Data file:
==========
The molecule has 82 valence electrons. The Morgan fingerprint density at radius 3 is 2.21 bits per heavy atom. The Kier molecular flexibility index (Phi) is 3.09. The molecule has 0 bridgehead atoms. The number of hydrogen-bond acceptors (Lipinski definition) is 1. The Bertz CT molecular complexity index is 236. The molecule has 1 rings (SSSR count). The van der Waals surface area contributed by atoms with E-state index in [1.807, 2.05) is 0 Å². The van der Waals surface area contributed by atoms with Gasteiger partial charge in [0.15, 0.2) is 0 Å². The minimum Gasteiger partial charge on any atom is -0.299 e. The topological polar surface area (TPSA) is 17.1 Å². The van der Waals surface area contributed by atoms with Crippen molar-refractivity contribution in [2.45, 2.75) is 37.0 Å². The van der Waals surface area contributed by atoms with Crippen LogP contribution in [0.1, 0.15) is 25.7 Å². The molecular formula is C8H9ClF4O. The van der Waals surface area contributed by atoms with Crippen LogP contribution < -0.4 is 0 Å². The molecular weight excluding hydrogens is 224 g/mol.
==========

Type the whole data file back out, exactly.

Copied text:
The molecule has 82 valence electrons. The Morgan fingerprint density at radius 3 is 2.21 bits per heavy atom. The Kier molecular flexibility index (Phi) is 3.09. The molecule has 0 bridgehead atoms. The number of hydrogen-bond acceptors (Lipinski definition) is 1. The Bertz CT molecular complexity index is 236. The molecule has 1 rings (SSSR count). The van der Waals surface area contributed by atoms with E-state index in [1.807, 2.05) is 0 Å². The van der Waals surface area contributed by atoms with Gasteiger partial charge in [0.15, 0.2) is 0 Å². The minimum Gasteiger partial charge on any atom is -0.299 e. The topological polar surface area (TPSA) is 17.1 Å². The van der Waals surface area contributed by atoms with Crippen molar-refractivity contribution in [2.45, 2.75) is 37.0 Å². The van der Waals surface area contributed by atoms with Crippen LogP contribution in [0.1, 0.15) is 25.7 Å². The molecular formula is C8H9ClF4O. The van der Waals surface area contributed by atoms with Crippen LogP contribution < -0.4 is 0 Å². The molecular weight excluding hydrogens is 224 g/mol.